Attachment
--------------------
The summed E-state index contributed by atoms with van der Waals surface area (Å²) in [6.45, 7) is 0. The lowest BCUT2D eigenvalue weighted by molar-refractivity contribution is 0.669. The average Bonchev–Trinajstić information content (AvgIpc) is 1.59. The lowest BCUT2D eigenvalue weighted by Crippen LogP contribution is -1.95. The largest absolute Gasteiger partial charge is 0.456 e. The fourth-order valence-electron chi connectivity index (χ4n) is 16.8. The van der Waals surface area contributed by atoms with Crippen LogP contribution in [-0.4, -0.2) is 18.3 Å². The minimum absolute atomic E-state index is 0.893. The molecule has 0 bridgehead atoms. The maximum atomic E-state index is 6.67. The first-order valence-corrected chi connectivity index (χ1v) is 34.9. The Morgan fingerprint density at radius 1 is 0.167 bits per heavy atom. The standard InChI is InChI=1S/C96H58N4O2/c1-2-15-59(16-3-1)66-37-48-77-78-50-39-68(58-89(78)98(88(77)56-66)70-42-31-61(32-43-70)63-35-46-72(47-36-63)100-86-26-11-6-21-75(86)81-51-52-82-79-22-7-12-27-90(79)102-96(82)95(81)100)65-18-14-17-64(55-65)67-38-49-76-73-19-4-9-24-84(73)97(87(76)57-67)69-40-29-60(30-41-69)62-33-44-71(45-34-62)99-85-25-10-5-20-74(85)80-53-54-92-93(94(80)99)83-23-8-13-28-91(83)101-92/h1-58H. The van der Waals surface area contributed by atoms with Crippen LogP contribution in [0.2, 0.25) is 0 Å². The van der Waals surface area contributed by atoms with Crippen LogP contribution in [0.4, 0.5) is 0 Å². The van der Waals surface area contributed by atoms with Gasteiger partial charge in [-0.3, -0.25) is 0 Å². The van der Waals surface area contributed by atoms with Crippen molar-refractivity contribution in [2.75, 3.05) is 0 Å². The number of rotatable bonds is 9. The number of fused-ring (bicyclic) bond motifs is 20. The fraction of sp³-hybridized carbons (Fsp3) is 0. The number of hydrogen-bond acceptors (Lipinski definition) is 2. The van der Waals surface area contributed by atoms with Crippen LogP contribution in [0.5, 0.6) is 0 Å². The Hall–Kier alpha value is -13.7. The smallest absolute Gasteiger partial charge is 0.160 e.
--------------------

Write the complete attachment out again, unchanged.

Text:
The summed E-state index contributed by atoms with van der Waals surface area (Å²) in [6.45, 7) is 0. The lowest BCUT2D eigenvalue weighted by molar-refractivity contribution is 0.669. The average Bonchev–Trinajstić information content (AvgIpc) is 1.59. The lowest BCUT2D eigenvalue weighted by Crippen LogP contribution is -1.95. The largest absolute Gasteiger partial charge is 0.456 e. The fourth-order valence-electron chi connectivity index (χ4n) is 16.8. The van der Waals surface area contributed by atoms with Crippen LogP contribution in [-0.4, -0.2) is 18.3 Å². The minimum absolute atomic E-state index is 0.893. The molecule has 0 bridgehead atoms. The maximum atomic E-state index is 6.67. The first-order valence-corrected chi connectivity index (χ1v) is 34.9. The Morgan fingerprint density at radius 1 is 0.167 bits per heavy atom. The standard InChI is InChI=1S/C96H58N4O2/c1-2-15-59(16-3-1)66-37-48-77-78-50-39-68(58-89(78)98(88(77)56-66)70-42-31-61(32-43-70)63-35-46-72(47-36-63)100-86-26-11-6-21-75(86)81-51-52-82-79-22-7-12-27-90(79)102-96(82)95(81)100)65-18-14-17-64(55-65)67-38-49-76-73-19-4-9-24-84(73)97(87(76)57-67)69-40-29-60(30-41-69)62-33-44-71(45-34-62)99-85-25-10-5-20-74(85)80-53-54-92-93(94(80)99)83-23-8-13-28-91(83)101-92/h1-58H. The van der Waals surface area contributed by atoms with Crippen LogP contribution in [0.2, 0.25) is 0 Å². The van der Waals surface area contributed by atoms with Crippen LogP contribution in [0.4, 0.5) is 0 Å². The van der Waals surface area contributed by atoms with Gasteiger partial charge in [-0.3, -0.25) is 0 Å². The van der Waals surface area contributed by atoms with Crippen molar-refractivity contribution in [2.75, 3.05) is 0 Å². The number of rotatable bonds is 9. The number of fused-ring (bicyclic) bond motifs is 20. The fraction of sp³-hybridized carbons (Fsp3) is 0. The number of hydrogen-bond acceptors (Lipinski definition) is 2. The van der Waals surface area contributed by atoms with Crippen LogP contribution in [0.5, 0.6) is 0 Å². The Hall–Kier alpha value is -13.7. The smallest absolute Gasteiger partial charge is 0.160 e.